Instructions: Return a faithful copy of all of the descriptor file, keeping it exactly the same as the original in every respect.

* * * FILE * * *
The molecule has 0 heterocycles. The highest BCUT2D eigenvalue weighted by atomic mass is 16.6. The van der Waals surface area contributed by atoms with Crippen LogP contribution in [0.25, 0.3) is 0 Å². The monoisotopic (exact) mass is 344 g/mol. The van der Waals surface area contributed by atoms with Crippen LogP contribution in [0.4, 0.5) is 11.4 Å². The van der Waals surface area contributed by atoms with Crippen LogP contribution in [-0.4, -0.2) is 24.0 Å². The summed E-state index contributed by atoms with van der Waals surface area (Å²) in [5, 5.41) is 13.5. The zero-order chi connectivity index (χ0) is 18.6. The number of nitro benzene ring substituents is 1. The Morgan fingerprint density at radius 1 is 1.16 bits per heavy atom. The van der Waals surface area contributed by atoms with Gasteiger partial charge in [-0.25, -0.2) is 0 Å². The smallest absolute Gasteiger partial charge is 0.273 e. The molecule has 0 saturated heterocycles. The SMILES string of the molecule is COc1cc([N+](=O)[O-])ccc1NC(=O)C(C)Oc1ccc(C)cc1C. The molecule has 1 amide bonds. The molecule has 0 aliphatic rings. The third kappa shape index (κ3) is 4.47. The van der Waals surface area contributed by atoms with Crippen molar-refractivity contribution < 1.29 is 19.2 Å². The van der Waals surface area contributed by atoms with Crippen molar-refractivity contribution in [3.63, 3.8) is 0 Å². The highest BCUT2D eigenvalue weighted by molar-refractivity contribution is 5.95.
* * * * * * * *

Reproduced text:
The molecule has 0 heterocycles. The highest BCUT2D eigenvalue weighted by atomic mass is 16.6. The van der Waals surface area contributed by atoms with Crippen LogP contribution in [0.25, 0.3) is 0 Å². The monoisotopic (exact) mass is 344 g/mol. The van der Waals surface area contributed by atoms with Crippen LogP contribution in [0.4, 0.5) is 11.4 Å². The van der Waals surface area contributed by atoms with Crippen LogP contribution in [-0.4, -0.2) is 24.0 Å². The summed E-state index contributed by atoms with van der Waals surface area (Å²) in [5, 5.41) is 13.5. The zero-order chi connectivity index (χ0) is 18.6. The number of nitro benzene ring substituents is 1. The Morgan fingerprint density at radius 1 is 1.16 bits per heavy atom. The van der Waals surface area contributed by atoms with Gasteiger partial charge in [-0.25, -0.2) is 0 Å². The smallest absolute Gasteiger partial charge is 0.273 e. The molecule has 0 saturated heterocycles. The SMILES string of the molecule is COc1cc([N+](=O)[O-])ccc1NC(=O)C(C)Oc1ccc(C)cc1C. The molecule has 1 amide bonds. The molecule has 0 aliphatic rings. The third kappa shape index (κ3) is 4.47. The van der Waals surface area contributed by atoms with Crippen molar-refractivity contribution < 1.29 is 19.2 Å². The van der Waals surface area contributed by atoms with Crippen molar-refractivity contribution in [3.63, 3.8) is 0 Å². The highest BCUT2D eigenvalue weighted by molar-refractivity contribution is 5.95.